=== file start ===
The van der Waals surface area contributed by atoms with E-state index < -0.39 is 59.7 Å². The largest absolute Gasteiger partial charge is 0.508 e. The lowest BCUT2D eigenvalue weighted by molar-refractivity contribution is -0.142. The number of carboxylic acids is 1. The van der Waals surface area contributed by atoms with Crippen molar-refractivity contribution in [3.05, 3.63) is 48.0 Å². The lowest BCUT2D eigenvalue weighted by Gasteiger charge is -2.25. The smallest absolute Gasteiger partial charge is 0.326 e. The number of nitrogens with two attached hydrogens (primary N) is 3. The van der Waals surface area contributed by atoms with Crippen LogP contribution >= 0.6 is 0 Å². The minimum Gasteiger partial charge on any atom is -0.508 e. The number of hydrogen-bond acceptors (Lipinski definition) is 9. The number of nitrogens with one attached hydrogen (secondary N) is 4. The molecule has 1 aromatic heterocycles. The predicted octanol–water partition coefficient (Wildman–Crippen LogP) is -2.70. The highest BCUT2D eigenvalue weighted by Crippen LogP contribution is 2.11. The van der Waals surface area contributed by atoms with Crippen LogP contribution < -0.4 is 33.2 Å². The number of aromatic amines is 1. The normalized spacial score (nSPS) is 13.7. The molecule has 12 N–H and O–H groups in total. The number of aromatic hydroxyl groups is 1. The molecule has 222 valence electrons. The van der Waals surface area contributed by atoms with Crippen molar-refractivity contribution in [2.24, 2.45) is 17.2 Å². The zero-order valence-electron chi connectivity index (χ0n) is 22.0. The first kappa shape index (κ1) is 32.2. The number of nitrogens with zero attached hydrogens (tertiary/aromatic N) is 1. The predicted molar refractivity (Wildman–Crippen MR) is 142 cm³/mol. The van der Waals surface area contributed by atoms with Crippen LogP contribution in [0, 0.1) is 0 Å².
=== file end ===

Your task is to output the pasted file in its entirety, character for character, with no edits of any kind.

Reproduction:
The van der Waals surface area contributed by atoms with E-state index < -0.39 is 59.7 Å². The largest absolute Gasteiger partial charge is 0.508 e. The lowest BCUT2D eigenvalue weighted by molar-refractivity contribution is -0.142. The number of carboxylic acids is 1. The van der Waals surface area contributed by atoms with Crippen molar-refractivity contribution in [3.05, 3.63) is 48.0 Å². The lowest BCUT2D eigenvalue weighted by Gasteiger charge is -2.25. The smallest absolute Gasteiger partial charge is 0.326 e. The number of nitrogens with two attached hydrogens (primary N) is 3. The van der Waals surface area contributed by atoms with Crippen LogP contribution >= 0.6 is 0 Å². The minimum Gasteiger partial charge on any atom is -0.508 e. The number of hydrogen-bond acceptors (Lipinski definition) is 9. The number of nitrogens with one attached hydrogen (secondary N) is 4. The molecule has 1 aromatic heterocycles. The predicted octanol–water partition coefficient (Wildman–Crippen LogP) is -2.70. The highest BCUT2D eigenvalue weighted by Crippen LogP contribution is 2.11. The van der Waals surface area contributed by atoms with Crippen LogP contribution < -0.4 is 33.2 Å². The number of aromatic amines is 1. The normalized spacial score (nSPS) is 13.7. The molecule has 12 N–H and O–H groups in total. The number of aromatic hydroxyl groups is 1. The molecule has 222 valence electrons. The van der Waals surface area contributed by atoms with Crippen molar-refractivity contribution in [2.24, 2.45) is 17.2 Å². The zero-order valence-electron chi connectivity index (χ0n) is 22.0. The first kappa shape index (κ1) is 32.2. The number of nitrogens with zero attached hydrogens (tertiary/aromatic N) is 1. The predicted molar refractivity (Wildman–Crippen MR) is 142 cm³/mol. The van der Waals surface area contributed by atoms with Crippen LogP contribution in [0, 0.1) is 0 Å².